for scanning for HDD/SSD drive bad sectors
fsck.ext4 -cDfty -C 0 /dev/sd
for HDD/SSD file check and bad blocks
fsck.ext4 /dev/sdxx HDD/SSD
file check, also as
Tips for using Linux include not being impatient with the mouse, and keyboard, and especially, being aware of which icons need one click or two, plus, not having too many Windows open at once, and, allow full opening and closing of apps before or after use. When updating, be sure to spread any little windows apart and read each carefully, plus, do not restart immediately, even if requested, until all updates are fully downloaded and installed. Uninterrupted updates/upgrades are recommended, as well.
Reboots before a coffee also work for Linux, just as they do for Windows, to re-jig functions, bleed RAM, or, to cure frozen systems. Ctrl/Alt/Esc should shut down, or, reset the system, if required, works for Linux Mint, anyway.
If there are other recurrent problems such as jamming, or sudden restarts, it is important to test for hardware problems first, because Linux OSs themselves are inherently very stable. Test RAM with Memtest via a bootable disc, using a portable CD/DVD if necessary. Plus, try a bootable Linux disc, distro and/or troubleshooter, and, if this step shows performance problems, then hardware should be further checked, starting with turning everything off, and then re-plugging all connections. Testing peripheral hardware on other systems is also advised, if practicable. Electrical contact spray for connections, including RAM, is recommended, especially in damp or humid climates.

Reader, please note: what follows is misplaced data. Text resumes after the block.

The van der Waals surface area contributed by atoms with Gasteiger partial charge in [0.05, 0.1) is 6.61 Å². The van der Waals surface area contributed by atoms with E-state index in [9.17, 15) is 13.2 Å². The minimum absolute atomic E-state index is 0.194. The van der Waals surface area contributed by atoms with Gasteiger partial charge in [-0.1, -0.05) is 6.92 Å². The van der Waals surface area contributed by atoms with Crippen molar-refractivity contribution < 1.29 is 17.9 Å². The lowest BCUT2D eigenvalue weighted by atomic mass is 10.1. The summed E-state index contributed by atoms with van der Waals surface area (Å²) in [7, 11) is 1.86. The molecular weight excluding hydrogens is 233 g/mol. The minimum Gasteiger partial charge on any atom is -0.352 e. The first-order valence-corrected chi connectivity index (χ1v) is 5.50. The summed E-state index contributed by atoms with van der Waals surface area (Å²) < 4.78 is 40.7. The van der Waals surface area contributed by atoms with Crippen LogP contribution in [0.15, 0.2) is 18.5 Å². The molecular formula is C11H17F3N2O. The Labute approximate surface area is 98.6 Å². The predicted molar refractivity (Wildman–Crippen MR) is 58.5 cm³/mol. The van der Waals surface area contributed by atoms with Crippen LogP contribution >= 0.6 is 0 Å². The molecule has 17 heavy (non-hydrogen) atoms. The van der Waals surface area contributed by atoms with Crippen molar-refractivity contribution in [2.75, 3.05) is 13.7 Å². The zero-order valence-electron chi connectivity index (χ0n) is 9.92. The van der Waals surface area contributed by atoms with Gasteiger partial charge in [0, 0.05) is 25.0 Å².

In addition, connect the HDD/SSD to another PC, if necessary, to check HDD SMART details. Seek advice if needed, and/or if the problem persists, after these initial steps, as a hardware fault is then most likely. Note also that warming a system case interior with a hair-dryer may help with reluctant booting, in an emergency, when all else has been tried. This is itself a sign of impending motherboard failure, because material stress over time has caused some conductive filament to finally fail, with shrinkage, at a cool or cold temperature.
Finally, boot problems that are definitely related to OS boot function, and file disruption, can usually be fixed by using Linux Boot-Repair-CD, which supplies an automatic remedy for the most common boot problems, including file and boot repair.
Storage Partitions using Linux OSs:
To make a Storage Partition within a Linux OS, without head-scratching configuration trials, be sure to try installing an OS incorporating a Linux Disk Utility, such as Mint, EasyPeasy, or Pepppermint. (Gnome-Disk-Utility can be downloaded post-OS install using the Terminal Command Line as above.) This app then generally enables Partition/Disk Ownership changes within its Disk Format facility. If this capability is not evident in any given Disk Utility, you can make a storage partition after installing the Linux OS, using a bootable Partition Manager, (such as Parted Magic), to resize an existing Boot Partition, or taking over an unallocated zone of the HDD.